The doctor had informed me he was stable and I told the doctor that if I see him, maybe he will get better. Especially during this time, my husband had no one there and he felt alone. He was very upset, anxious, and fearful when the nurse quickly informed him that he was to be intubated. I want to emphasize that it is vital for the interdisciplinary team to be kind and comforting to their patients when they are alone and sick. I am 100% sure that my husband would still be here if I was with him. This was the first time my husband was ever admitted to the hospital. If I was there, my husband would not have been ventilated. I have regret that because of me this happened. I was able to visit him, hold his hand, and talk to him for four hours. Although he was not able to talk, there were tears rolling down his cheeks and I knew he could hear me. The second and last time I went, I was only allowed to stay for 30 minutes. If only I was able to hold his hands again, I believe a difference could have been made. For one month, my husband was away from myself and our kids. Our children couldn’t see their dad and he died before they could see him again.

When I called to ask about my husband, I was asked, “Are you a physician?” I told them no, but it is my right to ask about my husband. At least they could have told me when there was no hope. I had promised him he would come out. They told me he would survive because he is healthy. I still feel that he is on vacation. I cannot even think that he is not in this world.

I know in the hospital they don’t spend much time with COVID patients. They are worried about spreading the disease and being affected by the disease themselves. As a nurse, I treated COVID patients with no PPE. One of my patients was an elderly woman — I treated her as if she was my own grandmother. I worked closely with her and that may be why I was affected by COVID, but I had to do everything I could to take care of my patients. We see the devastation in the media, but we do not actually realize what the patient and their family is going through. When it comes to your own family, you see the agony and unbearable pain.

He was a lovely husband and lovely father. My son Joel says he took care of me as if I am his daughter. He was very involved in our children’s lives, such as helping them with their homework, projects, etc. Unfortunately, he passed away a week before our son’s high school graduation. My son said he didn’t want to go to his commencement ceremony, since his father couldn’t be there. But I told him that his father would want him to go, and he will always be watching him from Heaven. I feel I have to go from this world as soon as possible so I can be with him. My family tells me not to think that way, and I have to be strong to take care of my kids. I know my husband would want me to be happy. It hurt him to see me sad or crying.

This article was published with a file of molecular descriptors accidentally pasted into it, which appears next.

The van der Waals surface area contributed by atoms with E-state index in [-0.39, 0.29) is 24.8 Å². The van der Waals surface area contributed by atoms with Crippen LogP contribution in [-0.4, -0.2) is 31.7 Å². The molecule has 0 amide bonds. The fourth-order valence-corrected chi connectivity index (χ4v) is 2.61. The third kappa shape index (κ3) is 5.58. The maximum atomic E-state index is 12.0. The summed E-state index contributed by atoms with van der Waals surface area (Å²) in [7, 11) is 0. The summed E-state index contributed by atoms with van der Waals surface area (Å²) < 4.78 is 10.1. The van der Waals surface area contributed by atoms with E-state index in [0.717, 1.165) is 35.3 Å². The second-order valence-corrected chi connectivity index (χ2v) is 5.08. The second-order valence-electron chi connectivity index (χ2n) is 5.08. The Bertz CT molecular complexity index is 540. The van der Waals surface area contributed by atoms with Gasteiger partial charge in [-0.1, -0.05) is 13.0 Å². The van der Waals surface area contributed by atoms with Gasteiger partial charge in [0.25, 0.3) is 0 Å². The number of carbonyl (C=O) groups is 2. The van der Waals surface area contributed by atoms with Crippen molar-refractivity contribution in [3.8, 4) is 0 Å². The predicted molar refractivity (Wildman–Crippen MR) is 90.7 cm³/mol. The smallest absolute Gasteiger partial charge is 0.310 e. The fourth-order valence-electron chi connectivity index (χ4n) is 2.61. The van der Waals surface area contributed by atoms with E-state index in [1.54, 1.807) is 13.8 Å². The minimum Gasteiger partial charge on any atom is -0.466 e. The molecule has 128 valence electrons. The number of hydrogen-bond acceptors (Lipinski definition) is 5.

He was a God-fearing man and had a positive way of interacting with every person. If you had the privilege of meeting him, you would never forget him, his golden smile, and bubbly personality. He has touched a lot of lives and will forever live in our hearts. He loved going to church and he never failed to tell our kids about who God is and how great he is. He always made prayer a priority every single day and as a family we always prayed on our knees while holding hands. He was always one to be positive and encouraging. Even though life was challenging at times, he always kept his faith and knew that God would come through. However, God has called him home, to the place where there is no suffering.

“I have fought the good fight, I have finished the race, I have kept the faith.”

2 Timothy 4:7


In her book COVID-19: Inside the Global Epicenter: Personal Accounts from NYC Frontline Healthcare Providers, Dr. Raulkar shares insider accounts of the deadly pandemic from one of the hardest hit medical systems in the world. Packed with the most current medical information, a historical account of the discovery and political reaction to COVID-19, and inspiring accounts and photos of frontline health care workers, this book provides the knowledge you need to stay well-informed about COVID-19, and hope and optimism to get you through these challenging times.

Krutika Parasar Raulkar, MD Krutika Parasar Raulkar, MD (2 Posts)

Attending Physician Guest Writer

NewYork-Presbyterian Columbia/Cornell


Krutika Parasar Raulkar completed her Physical Medicine and Rehabilitation residency at NewYork-Presbyterian/Columbia/Cornell, where she served during the pandemic. She graduated magna cum laude from Brown University in 2012 and attended Rutgers Robert Wood Johnson Medical School, where she was elected to the Gold Humanism Honor Society and received distinctions in Medical Education and Community Service. An exercise enthusiast, she has run three marathons and enjoys a myriad of sports/fitness activities. Her first book, Exercise as Medicine, was published by Wild Brilliance Press in 2018. The same year, Dr. Raulkar was featured on the Dr. Oz show for her care of Montel Williams after he suffered a stroke and received rehabilitation at Weill Cornell Medical Center. Following residency, Dr. Raulkar moved to Chapel Hill, North Carolina, where she lives with her husband and children, her lifelong partners in health and happiness.

In 2020, she published her second book, COVID-19: Inside the Global Epicenter, featuring New York City health care providers’ experiences from the peak of the pandemic.